Barotraumatized mutton snapper

Barotraumatized sheep snapper
Clearly barotraumatized fish like this sheep catcher (note reverse stomach sticking out of mouth) can live to be caught another day if anglers send them down again with a descending unit – which will be required in the Gulf of Mexico by law if The DESCEND Act becomes federal law.
Jason Stemple

Today, the recreational fishing and boating community praised the Senate’s introduction of the 2019 DESCEND Act by U.S. Senators Bill Cassidy (R-La.) And Doug Jones (D-Ala.). Also known as the “Direct Enhancement of Snapper Conservation and the Economy through the Novel Devices Act of 2019”, the DESCEND Act would require commercial and recreational fishermen to possess a descent device rigged and ready for use or venting tools when fishing for reef fish in the Gulf of Mexico’s federal waters.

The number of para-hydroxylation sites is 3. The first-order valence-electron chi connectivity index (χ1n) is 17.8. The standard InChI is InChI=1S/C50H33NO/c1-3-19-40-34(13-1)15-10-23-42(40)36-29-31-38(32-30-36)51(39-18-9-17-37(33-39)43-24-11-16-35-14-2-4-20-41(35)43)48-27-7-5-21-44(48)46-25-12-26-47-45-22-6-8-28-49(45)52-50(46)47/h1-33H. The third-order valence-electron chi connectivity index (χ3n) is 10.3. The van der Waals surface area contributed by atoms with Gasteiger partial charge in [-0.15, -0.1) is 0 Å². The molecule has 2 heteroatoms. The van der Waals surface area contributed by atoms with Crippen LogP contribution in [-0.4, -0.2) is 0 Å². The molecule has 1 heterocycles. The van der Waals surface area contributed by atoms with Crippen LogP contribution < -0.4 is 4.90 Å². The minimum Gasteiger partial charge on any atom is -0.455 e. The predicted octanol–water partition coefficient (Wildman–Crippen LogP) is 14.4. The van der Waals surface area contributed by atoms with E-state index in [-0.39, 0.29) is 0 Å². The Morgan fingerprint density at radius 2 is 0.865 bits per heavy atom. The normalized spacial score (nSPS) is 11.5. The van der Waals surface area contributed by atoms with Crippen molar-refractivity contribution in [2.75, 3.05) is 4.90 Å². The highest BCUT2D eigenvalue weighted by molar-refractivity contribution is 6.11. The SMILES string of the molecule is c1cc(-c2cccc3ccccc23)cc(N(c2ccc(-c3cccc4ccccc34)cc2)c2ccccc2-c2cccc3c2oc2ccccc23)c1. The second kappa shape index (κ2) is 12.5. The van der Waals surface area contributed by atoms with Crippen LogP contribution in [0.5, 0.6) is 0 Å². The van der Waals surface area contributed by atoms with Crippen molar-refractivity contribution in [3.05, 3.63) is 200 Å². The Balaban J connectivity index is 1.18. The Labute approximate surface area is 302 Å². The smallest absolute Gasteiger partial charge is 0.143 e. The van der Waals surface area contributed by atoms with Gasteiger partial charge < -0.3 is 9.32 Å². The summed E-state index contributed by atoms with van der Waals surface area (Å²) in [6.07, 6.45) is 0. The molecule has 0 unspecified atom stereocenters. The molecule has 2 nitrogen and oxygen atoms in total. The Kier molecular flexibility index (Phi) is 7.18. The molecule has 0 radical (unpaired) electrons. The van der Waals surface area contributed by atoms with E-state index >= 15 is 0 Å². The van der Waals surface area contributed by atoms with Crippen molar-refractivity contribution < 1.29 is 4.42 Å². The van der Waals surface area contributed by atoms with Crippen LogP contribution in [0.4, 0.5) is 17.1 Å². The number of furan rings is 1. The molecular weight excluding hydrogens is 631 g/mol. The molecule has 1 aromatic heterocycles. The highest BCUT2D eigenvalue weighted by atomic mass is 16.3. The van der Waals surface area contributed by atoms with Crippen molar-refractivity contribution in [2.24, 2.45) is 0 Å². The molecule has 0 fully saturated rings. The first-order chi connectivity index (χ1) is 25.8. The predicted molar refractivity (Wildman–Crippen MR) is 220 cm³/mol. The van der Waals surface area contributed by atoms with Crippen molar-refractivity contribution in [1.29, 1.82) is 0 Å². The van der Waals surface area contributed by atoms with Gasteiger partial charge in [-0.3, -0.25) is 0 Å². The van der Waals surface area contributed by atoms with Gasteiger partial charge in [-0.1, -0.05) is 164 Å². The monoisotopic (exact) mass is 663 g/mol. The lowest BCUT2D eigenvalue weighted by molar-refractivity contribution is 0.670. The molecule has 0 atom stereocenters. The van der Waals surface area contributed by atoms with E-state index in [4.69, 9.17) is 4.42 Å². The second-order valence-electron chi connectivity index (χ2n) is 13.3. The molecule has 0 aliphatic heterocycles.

A companion bill, HR 5126, was introduced in the U.S. House of Representatives on November 15 by Congressmen Garret Graves (R-La.), Jared Huffman (D-Calif.) and Steven Palazzo (R-Miss.). For details on the DESCEND Act, please refer to the announcement of the recreational fishing and sailing coalition on HR 5126, Bipartisan efforts drop a lifeline for fish rolled up from the depths.

“We thank Senators Jones and Cassidy for addressing the serious issue of fish release mortality in Gulf Reefs,” said Blakeley Ellis, CEO of Coastal Conservation Association Alabama. “Widespread use of downward devices will serve as yet another tool for fisheries managers and the fishing community to tackle this widespread problem and begin eliminating unnecessary waste as much as possible.”

“We welcome Senators Cassidy and Jones for continuing the legacy of bipartisanship in deep-sea fisheries policy,” said Jeff Angers, president of Center for Sport Fisheries Policy. “Despite the all-too-common political noise, real work is being done on Capitol Hill, and we appreciate members of Congress from the Gulf Coast focusing on the economic and cultural significance of America’s reef fish and the future of recreational fishing.”

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